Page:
AG Tong urges Buy Now Pay Later lender protections
Attorney General Tong urges CFPB to protect consumers from buy-now-pay-later lending industry
(Hartford, CT) – Attorney General William Tong today joined a coalition of 19 attorneys general urging the Consumer Financial Protection Bureau (CFPB) to ensure lenders Buy Now Pay Later (BNPL ) do not engage in practices that trap consumers in a cycle of debt. BNPL loans are a form of point-of-sale financing that allows consumers to split the cost of purchases into installments. The CFPB launched an investigation into BNPL lenders and practices in 2021 and ordered BNPL lenders to provide data relating to lending and funding services. As part of its investigation, the CFPB is seeking comments from attorneys general.
In comments submitted last week, the attorneys general call on the CFPB to prioritize strong consumer protections in its review of the BNPL lending industry. The coalition is concerned that by touting fast credit application approvals and convenient, flexible payment schedules, BNPL loans and services are particularly attractive to borrowers already struggling with debt or young borrowers who lack experience in matter of credit. The attorneys general also point out that, like predatory loan products, BNPL loans can contain conditions and features that are known to trap people in cycles of debt.
“Buy now, pay later may seem like a quick and easy way to finance a purchase, but hidden fees and penalties can make these loans a really bad deal for many people. We are concerned that some lenders are abusing these buy it now and pay later offers to evade national consumer and credit protection laws, burdening consumers with unexpected charges and damaging credit. The CFPB must look closely at these practices and enact strong consumer protections to prevent predatory lending,” said Attorney General Tong.
People use BNPL loans when buying a variety of goods and services, from clothing and household items to event tickets and electronics, to online training courses. In recent years, the BNPL industry has grown rapidly and exponentially, especially during the COVID-19 pandemic, as consumers have shopped online more frequently.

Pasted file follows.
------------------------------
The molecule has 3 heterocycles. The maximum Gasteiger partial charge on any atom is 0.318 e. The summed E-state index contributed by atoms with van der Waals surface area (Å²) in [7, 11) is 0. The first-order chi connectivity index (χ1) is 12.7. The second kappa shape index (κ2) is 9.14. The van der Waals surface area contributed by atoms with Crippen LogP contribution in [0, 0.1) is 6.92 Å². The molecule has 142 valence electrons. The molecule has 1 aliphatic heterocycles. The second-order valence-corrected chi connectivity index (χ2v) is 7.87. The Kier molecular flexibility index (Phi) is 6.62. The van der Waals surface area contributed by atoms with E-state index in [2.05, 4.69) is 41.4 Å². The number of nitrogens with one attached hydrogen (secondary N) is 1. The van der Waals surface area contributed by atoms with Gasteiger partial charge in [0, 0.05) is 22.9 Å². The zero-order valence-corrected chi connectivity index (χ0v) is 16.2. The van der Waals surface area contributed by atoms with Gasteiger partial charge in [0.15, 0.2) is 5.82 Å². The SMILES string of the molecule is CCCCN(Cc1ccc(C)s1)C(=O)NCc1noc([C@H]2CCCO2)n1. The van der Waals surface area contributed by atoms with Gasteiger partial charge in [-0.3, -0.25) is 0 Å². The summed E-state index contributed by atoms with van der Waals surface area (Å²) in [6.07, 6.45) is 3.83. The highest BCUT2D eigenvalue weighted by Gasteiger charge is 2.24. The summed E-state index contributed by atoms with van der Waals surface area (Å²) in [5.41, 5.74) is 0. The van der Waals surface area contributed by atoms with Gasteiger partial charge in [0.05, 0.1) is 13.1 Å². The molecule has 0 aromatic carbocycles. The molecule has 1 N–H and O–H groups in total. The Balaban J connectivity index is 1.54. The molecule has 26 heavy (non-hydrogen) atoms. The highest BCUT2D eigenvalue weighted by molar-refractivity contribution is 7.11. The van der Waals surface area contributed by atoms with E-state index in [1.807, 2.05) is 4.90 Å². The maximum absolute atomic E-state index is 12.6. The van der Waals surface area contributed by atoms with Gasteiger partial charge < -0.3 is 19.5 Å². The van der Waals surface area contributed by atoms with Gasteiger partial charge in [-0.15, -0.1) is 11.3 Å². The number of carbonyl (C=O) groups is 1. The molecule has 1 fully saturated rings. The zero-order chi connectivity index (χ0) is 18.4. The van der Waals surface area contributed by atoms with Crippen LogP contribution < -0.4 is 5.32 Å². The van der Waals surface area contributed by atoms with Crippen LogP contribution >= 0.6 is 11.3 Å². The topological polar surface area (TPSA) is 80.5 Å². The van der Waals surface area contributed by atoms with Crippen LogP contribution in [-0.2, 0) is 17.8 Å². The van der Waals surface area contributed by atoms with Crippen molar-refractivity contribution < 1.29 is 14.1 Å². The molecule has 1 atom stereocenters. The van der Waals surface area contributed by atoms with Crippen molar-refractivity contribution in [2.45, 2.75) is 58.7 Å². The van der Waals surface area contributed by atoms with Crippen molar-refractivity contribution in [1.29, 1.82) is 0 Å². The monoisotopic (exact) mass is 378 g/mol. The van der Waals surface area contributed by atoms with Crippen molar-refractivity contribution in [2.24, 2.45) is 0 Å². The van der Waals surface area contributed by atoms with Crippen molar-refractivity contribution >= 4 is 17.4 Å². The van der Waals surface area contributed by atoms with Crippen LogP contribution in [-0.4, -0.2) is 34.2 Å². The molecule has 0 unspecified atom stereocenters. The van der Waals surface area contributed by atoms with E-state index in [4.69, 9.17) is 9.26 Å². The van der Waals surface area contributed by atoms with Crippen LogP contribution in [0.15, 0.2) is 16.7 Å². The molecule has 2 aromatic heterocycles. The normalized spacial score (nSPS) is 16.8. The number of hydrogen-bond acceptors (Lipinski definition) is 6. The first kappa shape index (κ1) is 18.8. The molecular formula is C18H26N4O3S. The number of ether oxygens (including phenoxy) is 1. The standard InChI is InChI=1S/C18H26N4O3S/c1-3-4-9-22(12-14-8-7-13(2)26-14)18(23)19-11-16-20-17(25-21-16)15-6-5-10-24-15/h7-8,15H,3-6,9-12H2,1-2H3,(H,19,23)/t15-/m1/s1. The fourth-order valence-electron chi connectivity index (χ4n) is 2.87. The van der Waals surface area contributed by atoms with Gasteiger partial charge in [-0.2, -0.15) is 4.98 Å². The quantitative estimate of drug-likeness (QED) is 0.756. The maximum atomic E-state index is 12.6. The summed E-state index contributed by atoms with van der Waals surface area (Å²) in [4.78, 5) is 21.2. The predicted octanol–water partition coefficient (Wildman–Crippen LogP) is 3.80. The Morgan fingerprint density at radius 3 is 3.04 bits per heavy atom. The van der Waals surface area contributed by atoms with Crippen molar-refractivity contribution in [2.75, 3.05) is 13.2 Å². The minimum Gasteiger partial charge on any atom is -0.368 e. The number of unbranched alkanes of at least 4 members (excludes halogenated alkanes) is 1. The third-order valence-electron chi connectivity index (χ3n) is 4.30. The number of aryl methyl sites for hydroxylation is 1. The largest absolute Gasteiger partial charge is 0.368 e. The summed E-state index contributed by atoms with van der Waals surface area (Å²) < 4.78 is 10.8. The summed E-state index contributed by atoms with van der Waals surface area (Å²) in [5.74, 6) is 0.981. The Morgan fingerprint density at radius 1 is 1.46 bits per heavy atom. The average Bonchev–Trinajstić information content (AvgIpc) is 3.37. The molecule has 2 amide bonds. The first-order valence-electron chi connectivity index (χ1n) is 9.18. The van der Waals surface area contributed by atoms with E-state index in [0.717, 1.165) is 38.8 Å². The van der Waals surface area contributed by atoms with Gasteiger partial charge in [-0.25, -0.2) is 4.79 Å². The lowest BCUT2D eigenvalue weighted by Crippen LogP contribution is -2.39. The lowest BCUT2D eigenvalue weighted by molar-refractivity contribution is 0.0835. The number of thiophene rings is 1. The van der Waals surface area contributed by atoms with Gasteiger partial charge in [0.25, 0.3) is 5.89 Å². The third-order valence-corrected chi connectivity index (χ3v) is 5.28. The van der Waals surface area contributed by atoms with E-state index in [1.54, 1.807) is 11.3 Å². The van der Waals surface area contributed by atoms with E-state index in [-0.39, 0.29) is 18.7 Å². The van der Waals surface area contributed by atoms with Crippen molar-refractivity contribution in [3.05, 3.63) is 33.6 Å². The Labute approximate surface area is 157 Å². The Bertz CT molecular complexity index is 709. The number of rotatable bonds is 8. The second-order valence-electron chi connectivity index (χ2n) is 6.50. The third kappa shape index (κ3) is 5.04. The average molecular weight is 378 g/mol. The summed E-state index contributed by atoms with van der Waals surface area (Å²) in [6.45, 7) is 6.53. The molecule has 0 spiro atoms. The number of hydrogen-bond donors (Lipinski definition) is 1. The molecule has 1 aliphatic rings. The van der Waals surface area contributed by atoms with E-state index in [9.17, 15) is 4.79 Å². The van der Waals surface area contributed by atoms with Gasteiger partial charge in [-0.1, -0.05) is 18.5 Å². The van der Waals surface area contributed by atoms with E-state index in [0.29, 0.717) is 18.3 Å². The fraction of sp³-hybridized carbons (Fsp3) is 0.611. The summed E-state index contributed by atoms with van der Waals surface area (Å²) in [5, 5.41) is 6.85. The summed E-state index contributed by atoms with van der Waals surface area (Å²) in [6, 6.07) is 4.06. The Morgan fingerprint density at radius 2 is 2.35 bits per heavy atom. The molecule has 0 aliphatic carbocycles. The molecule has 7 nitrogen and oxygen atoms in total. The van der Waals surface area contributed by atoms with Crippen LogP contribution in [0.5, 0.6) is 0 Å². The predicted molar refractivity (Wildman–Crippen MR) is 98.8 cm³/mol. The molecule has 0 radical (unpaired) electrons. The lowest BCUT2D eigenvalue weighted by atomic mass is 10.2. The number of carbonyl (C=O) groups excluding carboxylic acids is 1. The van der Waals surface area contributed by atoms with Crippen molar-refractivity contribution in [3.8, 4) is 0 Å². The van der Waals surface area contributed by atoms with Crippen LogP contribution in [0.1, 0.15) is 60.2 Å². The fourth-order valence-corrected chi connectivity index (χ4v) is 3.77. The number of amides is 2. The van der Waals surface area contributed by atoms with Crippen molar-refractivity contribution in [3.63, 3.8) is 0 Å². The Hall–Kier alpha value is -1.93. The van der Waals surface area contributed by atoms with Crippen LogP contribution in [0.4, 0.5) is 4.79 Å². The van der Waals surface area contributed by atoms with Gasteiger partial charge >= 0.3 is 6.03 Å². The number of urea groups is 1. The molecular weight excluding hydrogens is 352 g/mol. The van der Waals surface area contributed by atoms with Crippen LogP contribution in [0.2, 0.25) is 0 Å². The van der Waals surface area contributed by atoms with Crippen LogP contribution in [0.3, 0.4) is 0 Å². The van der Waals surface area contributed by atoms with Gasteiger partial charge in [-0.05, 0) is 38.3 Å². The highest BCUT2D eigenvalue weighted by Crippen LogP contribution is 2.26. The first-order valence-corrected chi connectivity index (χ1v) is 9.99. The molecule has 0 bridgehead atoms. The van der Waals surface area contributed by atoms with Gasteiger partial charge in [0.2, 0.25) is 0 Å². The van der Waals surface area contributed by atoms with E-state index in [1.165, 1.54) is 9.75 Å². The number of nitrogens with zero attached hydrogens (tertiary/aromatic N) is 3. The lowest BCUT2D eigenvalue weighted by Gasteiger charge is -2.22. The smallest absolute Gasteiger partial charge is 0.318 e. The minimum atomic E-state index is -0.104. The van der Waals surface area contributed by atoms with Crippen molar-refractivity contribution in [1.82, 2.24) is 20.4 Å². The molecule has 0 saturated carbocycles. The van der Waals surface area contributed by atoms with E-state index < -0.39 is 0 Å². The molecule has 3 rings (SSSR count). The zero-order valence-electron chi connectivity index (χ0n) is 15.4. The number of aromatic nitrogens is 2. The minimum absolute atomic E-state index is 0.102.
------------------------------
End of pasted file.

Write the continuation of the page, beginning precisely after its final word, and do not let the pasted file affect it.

In its letter, the coalition is concerned that some BNPL lenders may design their loans to evade federal and state consumer and credit protection laws, and may not adequately disclose loan terms and reimbursement. For example, BNPL providers do not necessarily consider a borrower’s ability to repay their loans before approving applications. Additionally, while some BNPL providers do not charge regular fees or interest, most charge late fees and report late or missed payments to the credit bureaus. As a result, borrowers can rack up more debt and end up paying more when using BNPL loans. In addition, the coalition recommends that the CFPB examine the means by which BNPL companies protect consumer privacy and collect, use and monetize consumer data.
The coalition also encourages the CFPB to look into apparent partnerships between BNPL companies and non-accredited online course providers. The attorneys general cite online courses, such as technology boot camps, which have partnered with non-bank lenders offering these new financial services. The coalition points out that such services do not offer participants the same protections as those included in federal student loans, or even private student loans.
The attorneys general of California, Colorado, Delaware, Hawaii, Illinois, Iowa, Maine, Maryland, Michigan, Minnesota, Nevada, New Jersey, New York, of North Carolina, Oregon, Pennsylvania, Vermont and Washington join Attorney General Tong in comments. , as well as the Hawaii Consumer Protection Office. Illinois Attorney General Kwame Raoul led the coalition.
Assistant Attorney General Lorrie Adeyemi and Heather Wilson, Acting Chief of the Finance and Revenue Services Section assisted the Attorney General in this matter.
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